How much does a content marketer make? Will AI affect this in 2024?

Have you felt the currents of AI take your career in unexpected directions this year? Many content marketers tell us they have.

When we set out to create the Content Marketing Institute’s 2024 content marketing career and salary outlook, we decided to quantify the impact of AI on the profession.

More than 1,000 people working in content shared how much they make, how AI is impacting careers and compensation, and how they plan to future-proof their skills.

Here’s a sneak peek at some of the key findings:

1. Content marketers make an average of $112,000 per year in the United States

That $112,000 average is a healthy number. Almost half of those surveyed (47%) say they are paid fairly.

A #content marketer makes an average of $112,000 per year according to @CMIContent’s 2024 career and salary prospects via @EditorStahl. #Research Click to tweet

How does that compare to your salary? Remember that the average doesn’t tell the whole story. Age, location, role and gender all affect the number. Register (free) for the full report to see how your earnings compare to others in your region and at your level.

One way to ensure you land at the top end of the scale is to choose your employer carefully. One respondent advises:

Make sure you work for a company that values ​​marketing and its impact on brand awareness and sales. If management thinks that marketing is just pretty pictures, posters, emails, and flyers, you’ll have an uphill battle for resources, recognition, and promotions.

Download the report to learn salary by age, gender and seniority.

2. Many use generative AI in their content roles

Content marketers love to explore and test new things, including AI technologies. Three out of four respondents use generative AI tools like ChatGPT or Grammarly at work.

Almost half (47%) use generative AI platforms to brainstorm new topics, and 46% use them to research things like headlines and keywords. 29 percent say they use AI tools for proofreading.

Surprisingly, over a third (36%) use AI to generate content.

36% of content marketers use #AI to generate content, says @EditorStahl via @CMIContent #Research. Click to tweet

“AI will be a force multiplier for experienced content creators by reducing effort on lower-value tasks and placing more emphasis on value-added skills,” explains one respondent.

Content marketers use generative AI for a variety of tasks.

3. However, they worry that AI could harm their careers

While many use tools like ChatGPT and Bing Chat, content marketers aren’t exactly keen on them.

As one respondent says, “I’m very worried. I think our work is already undervalued and AI will probably only make it worse.”

More than half of writers and editors say advances in generative AI will commercialize their writing skills and cause them to earn less respect at work. And 46% worry that generative AI will reduce their compensation.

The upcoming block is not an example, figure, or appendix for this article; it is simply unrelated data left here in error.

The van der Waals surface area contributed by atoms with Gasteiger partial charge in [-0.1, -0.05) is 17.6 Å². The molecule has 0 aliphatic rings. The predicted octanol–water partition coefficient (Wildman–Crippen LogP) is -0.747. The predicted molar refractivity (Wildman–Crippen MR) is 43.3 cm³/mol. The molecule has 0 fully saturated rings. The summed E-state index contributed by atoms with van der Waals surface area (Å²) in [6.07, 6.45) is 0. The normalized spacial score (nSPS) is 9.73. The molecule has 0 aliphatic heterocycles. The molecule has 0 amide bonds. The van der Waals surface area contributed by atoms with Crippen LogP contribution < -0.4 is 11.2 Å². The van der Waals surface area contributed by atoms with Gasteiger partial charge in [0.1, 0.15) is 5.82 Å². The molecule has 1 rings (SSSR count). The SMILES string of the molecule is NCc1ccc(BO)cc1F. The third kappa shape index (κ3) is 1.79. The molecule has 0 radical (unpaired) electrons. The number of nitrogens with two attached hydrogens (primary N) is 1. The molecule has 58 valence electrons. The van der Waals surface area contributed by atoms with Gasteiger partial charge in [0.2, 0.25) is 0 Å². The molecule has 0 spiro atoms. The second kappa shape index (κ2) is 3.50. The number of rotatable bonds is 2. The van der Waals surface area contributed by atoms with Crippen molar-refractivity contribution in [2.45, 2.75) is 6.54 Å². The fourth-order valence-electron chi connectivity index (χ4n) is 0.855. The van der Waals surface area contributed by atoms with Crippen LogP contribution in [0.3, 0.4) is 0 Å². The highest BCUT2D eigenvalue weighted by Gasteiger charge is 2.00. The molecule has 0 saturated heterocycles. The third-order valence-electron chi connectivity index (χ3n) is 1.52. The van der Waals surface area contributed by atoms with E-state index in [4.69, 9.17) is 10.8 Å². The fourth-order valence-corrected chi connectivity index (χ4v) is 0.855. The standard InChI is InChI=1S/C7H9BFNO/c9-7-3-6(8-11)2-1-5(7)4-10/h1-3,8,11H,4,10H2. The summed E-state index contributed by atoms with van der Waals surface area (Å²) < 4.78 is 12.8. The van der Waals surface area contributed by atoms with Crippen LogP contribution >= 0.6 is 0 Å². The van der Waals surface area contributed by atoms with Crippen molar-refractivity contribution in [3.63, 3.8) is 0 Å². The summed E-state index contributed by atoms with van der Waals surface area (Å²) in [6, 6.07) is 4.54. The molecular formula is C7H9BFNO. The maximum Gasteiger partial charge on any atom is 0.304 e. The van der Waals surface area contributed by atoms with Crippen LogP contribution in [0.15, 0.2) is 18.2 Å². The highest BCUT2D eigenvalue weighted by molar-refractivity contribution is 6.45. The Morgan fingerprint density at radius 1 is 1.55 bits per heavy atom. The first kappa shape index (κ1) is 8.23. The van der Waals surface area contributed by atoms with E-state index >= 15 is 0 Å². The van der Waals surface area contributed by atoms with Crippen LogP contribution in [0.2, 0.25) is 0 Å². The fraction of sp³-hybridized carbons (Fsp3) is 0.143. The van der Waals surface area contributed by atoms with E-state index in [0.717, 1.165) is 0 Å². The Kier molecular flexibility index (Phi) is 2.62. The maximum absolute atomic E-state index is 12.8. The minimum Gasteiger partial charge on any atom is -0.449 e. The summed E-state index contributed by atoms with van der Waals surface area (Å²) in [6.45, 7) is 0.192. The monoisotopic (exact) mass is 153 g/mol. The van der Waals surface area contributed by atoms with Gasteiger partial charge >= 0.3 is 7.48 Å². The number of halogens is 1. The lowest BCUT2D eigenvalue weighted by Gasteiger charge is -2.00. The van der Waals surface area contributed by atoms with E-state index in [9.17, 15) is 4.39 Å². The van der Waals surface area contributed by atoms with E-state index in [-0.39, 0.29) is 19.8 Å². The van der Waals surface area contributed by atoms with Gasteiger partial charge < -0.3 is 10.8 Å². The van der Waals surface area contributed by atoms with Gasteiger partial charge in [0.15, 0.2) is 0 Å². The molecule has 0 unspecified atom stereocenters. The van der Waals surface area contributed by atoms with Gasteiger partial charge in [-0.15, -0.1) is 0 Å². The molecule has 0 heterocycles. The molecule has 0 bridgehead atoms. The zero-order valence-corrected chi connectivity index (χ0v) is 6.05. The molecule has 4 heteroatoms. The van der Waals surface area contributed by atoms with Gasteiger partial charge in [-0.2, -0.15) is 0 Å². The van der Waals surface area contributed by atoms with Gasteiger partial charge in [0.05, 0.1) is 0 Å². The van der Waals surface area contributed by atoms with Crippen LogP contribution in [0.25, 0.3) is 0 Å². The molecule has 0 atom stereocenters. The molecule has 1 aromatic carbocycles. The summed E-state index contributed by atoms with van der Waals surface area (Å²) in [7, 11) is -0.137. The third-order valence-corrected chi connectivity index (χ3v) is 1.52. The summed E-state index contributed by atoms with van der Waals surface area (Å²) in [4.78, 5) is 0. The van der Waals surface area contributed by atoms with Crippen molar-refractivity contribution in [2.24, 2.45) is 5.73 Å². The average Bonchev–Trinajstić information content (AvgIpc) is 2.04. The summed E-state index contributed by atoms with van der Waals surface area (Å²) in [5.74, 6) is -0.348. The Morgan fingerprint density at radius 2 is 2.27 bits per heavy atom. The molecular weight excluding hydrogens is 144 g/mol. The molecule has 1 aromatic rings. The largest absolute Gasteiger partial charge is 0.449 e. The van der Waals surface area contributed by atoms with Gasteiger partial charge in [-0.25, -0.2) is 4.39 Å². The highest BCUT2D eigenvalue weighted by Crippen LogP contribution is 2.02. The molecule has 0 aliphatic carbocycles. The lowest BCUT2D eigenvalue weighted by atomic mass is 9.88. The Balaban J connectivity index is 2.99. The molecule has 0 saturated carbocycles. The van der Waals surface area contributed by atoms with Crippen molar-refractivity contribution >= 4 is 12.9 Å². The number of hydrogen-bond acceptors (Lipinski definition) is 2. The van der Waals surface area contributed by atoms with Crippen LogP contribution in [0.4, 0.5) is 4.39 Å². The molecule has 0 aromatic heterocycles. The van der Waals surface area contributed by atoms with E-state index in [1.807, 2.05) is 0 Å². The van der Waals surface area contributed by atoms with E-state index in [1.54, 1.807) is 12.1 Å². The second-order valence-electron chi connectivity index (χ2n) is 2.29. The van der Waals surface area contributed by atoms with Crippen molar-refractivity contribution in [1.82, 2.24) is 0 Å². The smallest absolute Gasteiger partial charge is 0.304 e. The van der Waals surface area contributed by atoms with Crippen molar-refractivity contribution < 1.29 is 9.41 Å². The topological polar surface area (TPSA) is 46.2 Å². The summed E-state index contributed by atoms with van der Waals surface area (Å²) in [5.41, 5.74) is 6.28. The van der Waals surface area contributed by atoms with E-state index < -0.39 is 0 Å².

Marketers fear generative AI will devalue their capabilities.

46% of content marketers expect generative #AI to lower their pay, says @EditorStahl via @CMIContent #Research. Click to tweet

4. Marketers qualify in “AI-safe” areas; Interest in writing skills decreases

Not surprisingly, the most important skill content marketers are looking to acquire is learning how to use new technologies (48%) – up two points from 2023. Not far behind is improving data analytics/data -Science skills (42%) and leadership skills (42%).

On the other hand, there are content marketers fewer The focus was on developing creative skills such as writing, editing, video and audio. A year ago, 40% of respondents said they were interested in improving their writing and editing skills. This year, that figure has almost halved to 22%.

That’s concerning in a profession that relies on talented and creative writers and editors to connect with audiences and build trust. Currently, market forces seem to be pushing content marketers to devote their time to other skills for personal development.

But with growing legal, intellectual privacy, accuracy and quality concerns, the momentum in favor of the human team could return sooner rather than later. Don’t count (or cross out) your authors.

Learning new technical tools is a central focus of the further qualification.

5. People like content marketing work but still have concerns about career advancement

Most content marketers (54%) say they are often engaged at work. Nevertheless, many are still unsure how to advance professionally.

Only 25% of marketers say they see a clear path for advancement in their business. (And 75% say they either need to leave their current employer to advance professionally, or they just don’t see an opportunity to advance.)

To be clear: career development is not a problem on an individual level. The problem affects the entire profession – 62% of content marketers say there is no clear career ladder.

Executives agree: More than half (52%) of those at director level or above say there is no clear career path for content marketers.

Most say the content marketing ladder is broken.

With all the uncertainty that generative AI creates, leaders should work to develop career opportunities for their team members or they risk losing their most valuable talent.

As Robert Rose, CMI’s chief strategy adviser, says, “Any efficiencies that AI creates will be undermined if companies must constantly hire and train new people to oversee complex processes and technology.” Content marketing is a differentiated strategy that requires experience and requires wisdom.”

Want to see all the data and read CMI’s advice on creating a Generative AI game plan? Download the report.


Cover photo by Joseph Kalinowski/Content Marketing Institute

Source link

Leave a Reply

Your email address will not be published. Required fields are marked *